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CR Day 3, Gallup to Eagle Nest: Bonds

This morning the Central Route departed Gallup en route to Eagle Nest. The weather was good but rain was on the horizon. A police escort was generously provided from just outside of Albequerque all the way into Eagle Nest. Thank you to the Officers who supported us, their Command who gave the green light to do so, and to anyone who was delayed by our crossing your path at just the right time to cause you a delay.  Lunch was provided at the Big Rock Bowling Center in Española. Rain had been significant in Española prior to the Pack’s arrival but that didn’t mean there was none to be found. Rain was with us most of the way up to Eagle Nest from Taos and was heavy in Santa Fe. However, the rain didn’t darken the mood or diminish the spirit of our riders. Everyone arrived well and fully enjoyed the abundant Eagle Nest hospitality.

Along the way, I witnessed men and women doing things that change people from strangers to family. I witnessed, laughter, tears, joy, prayer, the somber playing of taps, the recitation of the Pledge of Allegiance, people sharing meals and stories, riders and supporters opening themselves to each other, and the open exchange of like-for-like genuine kindness without pretense or mask. These are the formation of bonds that cause people to name others they did not know at the start in Ontario “family,” “brother,” or “sister.”  These are some of the RFTW experiences that bring healing to Veterans and nonveteran supporters alike.  In support of the RFTW’s stated mission “to promote healing among all veterans and their families and friends”, the Central Route made a donation to The National Veterans Wellness and Healing Center at our dinner this evening.

There are reasons the Central Route stops in the locations it does. In Eagle Nest, the reason is the David Westphall Veterans Foundation, located in nearby Angel Fire. There is a deep relationship between the Foundation and the Run For The Wall. Each year, over Labor Day Weekend, a number of RFTW riders come back to Angel Fire and Eagle Nest to lay up to 500 bricks at the memorial. The Walkways of the memorial are all lined with bricks inscribed with the names of veterans.  Today, something very unusual and special occurred. The laying of a brick for RFTW Chaplain, Rupert Harrell was held.  The Foundation made an exception to allow the bricklaying now because the traditional September time is in conflict with an annual Chaplains conference.  For those of us who are unable to come in September, this was a solemn honor to witness. For the Harrell Family, it was clearly emotional. It is my prayer that each Harrell family member experienced healing in equal measure to the emotional struggle. Your RFTW Family and Chaplains are here to support you. The ceremony was also clearly challenging for the Chaplains who served side by side with Rupert. It is clear that Rupert will have a lasting legacy here in the natural even though he has heard the words “well done my good and faithful servant” Mathew 25:21.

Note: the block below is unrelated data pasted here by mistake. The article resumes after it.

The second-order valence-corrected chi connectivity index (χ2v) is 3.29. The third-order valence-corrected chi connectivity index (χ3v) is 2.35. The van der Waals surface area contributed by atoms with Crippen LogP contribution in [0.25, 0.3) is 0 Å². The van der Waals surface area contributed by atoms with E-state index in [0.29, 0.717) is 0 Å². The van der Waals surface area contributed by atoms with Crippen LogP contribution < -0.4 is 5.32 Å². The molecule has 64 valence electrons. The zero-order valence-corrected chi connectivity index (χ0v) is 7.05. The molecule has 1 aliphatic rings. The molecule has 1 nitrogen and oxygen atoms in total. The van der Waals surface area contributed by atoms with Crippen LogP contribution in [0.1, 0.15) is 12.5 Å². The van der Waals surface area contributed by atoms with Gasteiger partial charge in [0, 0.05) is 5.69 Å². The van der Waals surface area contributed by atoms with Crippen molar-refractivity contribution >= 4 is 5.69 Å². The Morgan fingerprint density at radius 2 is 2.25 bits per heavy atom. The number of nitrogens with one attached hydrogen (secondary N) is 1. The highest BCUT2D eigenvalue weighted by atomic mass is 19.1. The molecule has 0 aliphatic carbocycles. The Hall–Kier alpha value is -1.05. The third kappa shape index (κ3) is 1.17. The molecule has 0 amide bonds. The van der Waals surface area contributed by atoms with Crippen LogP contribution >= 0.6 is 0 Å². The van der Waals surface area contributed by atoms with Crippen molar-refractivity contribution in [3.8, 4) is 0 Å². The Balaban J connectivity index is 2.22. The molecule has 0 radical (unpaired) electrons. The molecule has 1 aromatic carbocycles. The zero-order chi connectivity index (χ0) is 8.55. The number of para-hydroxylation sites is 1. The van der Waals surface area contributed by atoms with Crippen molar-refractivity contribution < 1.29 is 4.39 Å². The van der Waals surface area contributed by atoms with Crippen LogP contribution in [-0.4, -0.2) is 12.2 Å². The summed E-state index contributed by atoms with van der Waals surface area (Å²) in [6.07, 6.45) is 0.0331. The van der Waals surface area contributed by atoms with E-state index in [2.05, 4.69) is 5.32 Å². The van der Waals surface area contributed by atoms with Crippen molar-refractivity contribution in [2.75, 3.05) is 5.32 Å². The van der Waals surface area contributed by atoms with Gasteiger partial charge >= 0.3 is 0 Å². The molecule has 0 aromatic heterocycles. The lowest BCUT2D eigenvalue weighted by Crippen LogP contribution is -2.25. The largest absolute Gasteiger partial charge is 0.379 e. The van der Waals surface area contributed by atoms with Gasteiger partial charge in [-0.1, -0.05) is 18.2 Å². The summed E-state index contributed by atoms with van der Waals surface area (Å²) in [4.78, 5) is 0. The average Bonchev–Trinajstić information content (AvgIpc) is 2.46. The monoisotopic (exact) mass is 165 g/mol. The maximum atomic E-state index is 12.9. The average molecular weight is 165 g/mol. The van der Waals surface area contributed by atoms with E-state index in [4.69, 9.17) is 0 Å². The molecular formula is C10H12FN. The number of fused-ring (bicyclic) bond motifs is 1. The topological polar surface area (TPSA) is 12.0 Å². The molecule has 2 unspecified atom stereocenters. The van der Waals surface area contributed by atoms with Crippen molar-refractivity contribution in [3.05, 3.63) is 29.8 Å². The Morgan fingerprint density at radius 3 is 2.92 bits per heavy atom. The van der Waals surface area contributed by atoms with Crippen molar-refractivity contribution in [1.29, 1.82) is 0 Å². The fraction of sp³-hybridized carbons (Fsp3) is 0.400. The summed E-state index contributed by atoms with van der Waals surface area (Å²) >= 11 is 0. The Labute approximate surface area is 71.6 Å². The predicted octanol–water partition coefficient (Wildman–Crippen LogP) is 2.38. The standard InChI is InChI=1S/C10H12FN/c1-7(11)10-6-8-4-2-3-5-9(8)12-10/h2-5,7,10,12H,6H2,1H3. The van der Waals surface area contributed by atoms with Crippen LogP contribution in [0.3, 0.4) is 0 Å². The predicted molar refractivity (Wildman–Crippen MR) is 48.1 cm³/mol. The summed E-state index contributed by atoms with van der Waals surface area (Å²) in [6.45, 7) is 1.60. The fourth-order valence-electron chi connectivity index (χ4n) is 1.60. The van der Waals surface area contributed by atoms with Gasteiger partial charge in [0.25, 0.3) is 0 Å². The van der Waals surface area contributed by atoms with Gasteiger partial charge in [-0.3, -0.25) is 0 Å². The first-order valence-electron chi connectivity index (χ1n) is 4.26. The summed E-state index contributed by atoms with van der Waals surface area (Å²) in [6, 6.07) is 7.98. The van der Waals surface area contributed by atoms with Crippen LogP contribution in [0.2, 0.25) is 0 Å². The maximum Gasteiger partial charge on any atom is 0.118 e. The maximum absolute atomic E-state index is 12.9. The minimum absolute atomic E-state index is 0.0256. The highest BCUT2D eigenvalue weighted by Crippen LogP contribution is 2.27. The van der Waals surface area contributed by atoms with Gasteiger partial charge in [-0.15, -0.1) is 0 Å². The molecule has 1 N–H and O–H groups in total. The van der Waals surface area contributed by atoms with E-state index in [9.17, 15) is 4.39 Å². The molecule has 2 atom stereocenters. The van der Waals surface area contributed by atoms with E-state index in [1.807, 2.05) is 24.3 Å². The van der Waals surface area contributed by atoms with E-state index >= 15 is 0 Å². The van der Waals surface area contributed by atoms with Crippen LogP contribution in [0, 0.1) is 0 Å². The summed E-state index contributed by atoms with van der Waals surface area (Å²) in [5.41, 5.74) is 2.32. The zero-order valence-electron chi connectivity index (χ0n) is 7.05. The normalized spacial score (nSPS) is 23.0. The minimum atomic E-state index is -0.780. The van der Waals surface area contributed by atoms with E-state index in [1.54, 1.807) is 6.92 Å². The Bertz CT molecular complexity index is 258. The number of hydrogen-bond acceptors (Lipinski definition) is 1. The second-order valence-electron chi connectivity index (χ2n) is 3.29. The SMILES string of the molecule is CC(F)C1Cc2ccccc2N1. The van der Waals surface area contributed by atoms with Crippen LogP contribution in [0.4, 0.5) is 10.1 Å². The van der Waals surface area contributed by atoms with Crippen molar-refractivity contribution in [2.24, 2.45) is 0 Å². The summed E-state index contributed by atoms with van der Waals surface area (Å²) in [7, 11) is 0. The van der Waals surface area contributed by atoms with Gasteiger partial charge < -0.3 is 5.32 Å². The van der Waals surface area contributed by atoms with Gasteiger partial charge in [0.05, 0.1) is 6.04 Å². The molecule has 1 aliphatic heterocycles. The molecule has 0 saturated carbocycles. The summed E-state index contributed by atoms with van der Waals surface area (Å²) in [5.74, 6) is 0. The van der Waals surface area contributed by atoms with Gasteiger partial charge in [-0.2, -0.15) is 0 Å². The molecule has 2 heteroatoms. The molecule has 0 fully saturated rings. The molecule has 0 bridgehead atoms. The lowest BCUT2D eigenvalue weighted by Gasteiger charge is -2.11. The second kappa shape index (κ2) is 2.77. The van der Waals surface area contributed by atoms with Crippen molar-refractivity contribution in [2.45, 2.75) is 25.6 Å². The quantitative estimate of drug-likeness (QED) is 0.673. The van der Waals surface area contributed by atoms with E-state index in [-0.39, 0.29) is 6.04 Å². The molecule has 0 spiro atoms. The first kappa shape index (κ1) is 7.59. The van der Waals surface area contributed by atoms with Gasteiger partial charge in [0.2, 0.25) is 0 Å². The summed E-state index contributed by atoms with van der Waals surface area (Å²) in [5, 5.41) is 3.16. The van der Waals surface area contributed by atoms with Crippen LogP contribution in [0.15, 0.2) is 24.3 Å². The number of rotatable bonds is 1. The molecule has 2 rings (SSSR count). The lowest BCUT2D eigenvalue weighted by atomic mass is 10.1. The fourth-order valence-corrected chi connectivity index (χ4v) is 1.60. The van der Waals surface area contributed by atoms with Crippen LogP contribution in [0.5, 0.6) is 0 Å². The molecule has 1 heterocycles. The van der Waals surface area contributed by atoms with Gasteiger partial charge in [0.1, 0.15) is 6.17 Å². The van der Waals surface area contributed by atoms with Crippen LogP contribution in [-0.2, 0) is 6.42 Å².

Here is Rupert’s Bio as read by Chaplain Duane:

“Today we rode in honor of Rupert Harrell and we will lay a brick in his memory by this Huey. Vietnam War (1962-1975)

Rupert Harrell, Jr. proudly served in the U.S. Army for 2-1/2 years as a Helicopter Crew Chief. Service medals and awards received include the National Defense Service Medal, Good Conduct Medal, two Bronze Star Medals with Valor, Vietnam Service Medal, two Overseas Bars, Air Medal, two Purple Hearts, Vietnam Campaign Medal, Marksman with M-14 Rfile, Sharpshooter with M-16 Rfile and the Army Commendation Medal. Rupert was a true hero. In Vietnam, he served as an assault helicopter Crew Chief/Door Cunner for a Co. 158 Avn. 101st Airborne, Ghostriders. He was shot down four times. I personally met one gentleman who credited Rupet with saving his life in Vietnam when he pulled him into his helicopter and extracted him from a hot zone. They called him Preacher in Vietnam because he received his credentials with the Assemblies of God while he was in Vietnam. In his ministry, he has taken many Vietnam vets back to Vietnam to do ministry, build churches, and find their own inner healing.

Rupert was a husband, a father, a pastor, an evangelist, an HonorBound Motorcycle Ministry member, and a Run For the Wall Chaplain. Rupert was scheduled to be the Senior Chaplain for the RFTW Central Route in 2020 and 2021 but the official runs were canceled. Sadly, we lost Rupert before he could fulfill that role and I served in his place. Rupert is greatly missed and I’m proud and honored to have been able to call him friend.”

There was one additional item I think will bring a bit of levity to this otherwise somber posting. Not to say that somber isn’t okay. It is. If we don’t experience both somber and joyful moments while conducting this mission, we will have probably failed. Early in the evening at the Community Center, it was discovered that the cake decorator had been creating these ginormous and amazingly beautiful cakes for our arrival but she had never had a slice of her own. Well now, that cannot be!  Paul Marshall cut the cake and gave her the first piece. You’ll see some of that in the grid of photos above.

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